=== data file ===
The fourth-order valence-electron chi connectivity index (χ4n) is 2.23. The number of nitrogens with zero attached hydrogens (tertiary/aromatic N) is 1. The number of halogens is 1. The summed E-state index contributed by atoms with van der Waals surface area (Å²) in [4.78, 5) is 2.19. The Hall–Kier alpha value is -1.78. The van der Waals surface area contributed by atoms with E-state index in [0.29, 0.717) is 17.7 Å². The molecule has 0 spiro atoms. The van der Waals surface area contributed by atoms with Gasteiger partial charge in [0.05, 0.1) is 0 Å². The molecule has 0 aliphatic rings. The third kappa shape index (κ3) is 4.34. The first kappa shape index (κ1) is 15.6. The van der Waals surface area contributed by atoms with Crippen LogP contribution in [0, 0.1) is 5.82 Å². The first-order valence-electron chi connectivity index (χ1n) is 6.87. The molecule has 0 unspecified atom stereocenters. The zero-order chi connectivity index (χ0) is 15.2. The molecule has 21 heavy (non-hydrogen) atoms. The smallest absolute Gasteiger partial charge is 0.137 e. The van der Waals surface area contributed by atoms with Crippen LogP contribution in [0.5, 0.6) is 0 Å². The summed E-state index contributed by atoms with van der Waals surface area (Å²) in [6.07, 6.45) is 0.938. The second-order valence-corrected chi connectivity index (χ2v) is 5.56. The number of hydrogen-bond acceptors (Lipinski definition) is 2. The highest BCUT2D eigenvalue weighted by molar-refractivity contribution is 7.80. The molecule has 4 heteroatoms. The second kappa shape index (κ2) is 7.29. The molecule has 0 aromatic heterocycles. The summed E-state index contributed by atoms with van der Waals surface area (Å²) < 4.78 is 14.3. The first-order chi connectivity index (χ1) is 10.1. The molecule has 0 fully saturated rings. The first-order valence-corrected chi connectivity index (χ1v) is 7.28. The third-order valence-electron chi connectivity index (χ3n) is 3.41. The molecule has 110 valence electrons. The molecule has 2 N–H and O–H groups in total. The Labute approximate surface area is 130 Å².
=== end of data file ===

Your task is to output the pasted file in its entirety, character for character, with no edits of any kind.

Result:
The fourth-order valence-electron chi connectivity index (χ4n) is 2.23. The number of nitrogens with zero attached hydrogens (tertiary/aromatic N) is 1. The number of halogens is 1. The summed E-state index contributed by atoms with van der Waals surface area (Å²) in [4.78, 5) is 2.19. The Hall–Kier alpha value is -1.78. The van der Waals surface area contributed by atoms with E-state index in [0.29, 0.717) is 17.7 Å². The molecule has 0 spiro atoms. The van der Waals surface area contributed by atoms with Gasteiger partial charge in [0.05, 0.1) is 0 Å². The molecule has 0 aliphatic rings. The third kappa shape index (κ3) is 4.34. The first kappa shape index (κ1) is 15.6. The van der Waals surface area contributed by atoms with Crippen LogP contribution in [0, 0.1) is 5.82 Å². The first-order valence-electron chi connectivity index (χ1n) is 6.87. The molecule has 0 unspecified atom stereocenters. The zero-order chi connectivity index (χ0) is 15.2. The molecule has 21 heavy (non-hydrogen) atoms. The smallest absolute Gasteiger partial charge is 0.137 e. The van der Waals surface area contributed by atoms with Crippen LogP contribution in [0.5, 0.6) is 0 Å². The summed E-state index contributed by atoms with van der Waals surface area (Å²) in [6.07, 6.45) is 0.938. The second-order valence-corrected chi connectivity index (χ2v) is 5.56. The number of hydrogen-bond acceptors (Lipinski definition) is 2. The highest BCUT2D eigenvalue weighted by molar-refractivity contribution is 7.80. The molecule has 4 heteroatoms. The second kappa shape index (κ2) is 7.29. The molecule has 0 aromatic heterocycles. The summed E-state index contributed by atoms with van der Waals surface area (Å²) < 4.78 is 14.3. The first-order chi connectivity index (χ1) is 10.1. The molecule has 0 fully saturated rings. The first-order valence-corrected chi connectivity index (χ1v) is 7.28. The third-order valence-electron chi connectivity index (χ3n) is 3.41. The molecule has 110 valence electrons. The molecule has 2 N–H and O–H groups in total. The Labute approximate surface area is 130 Å².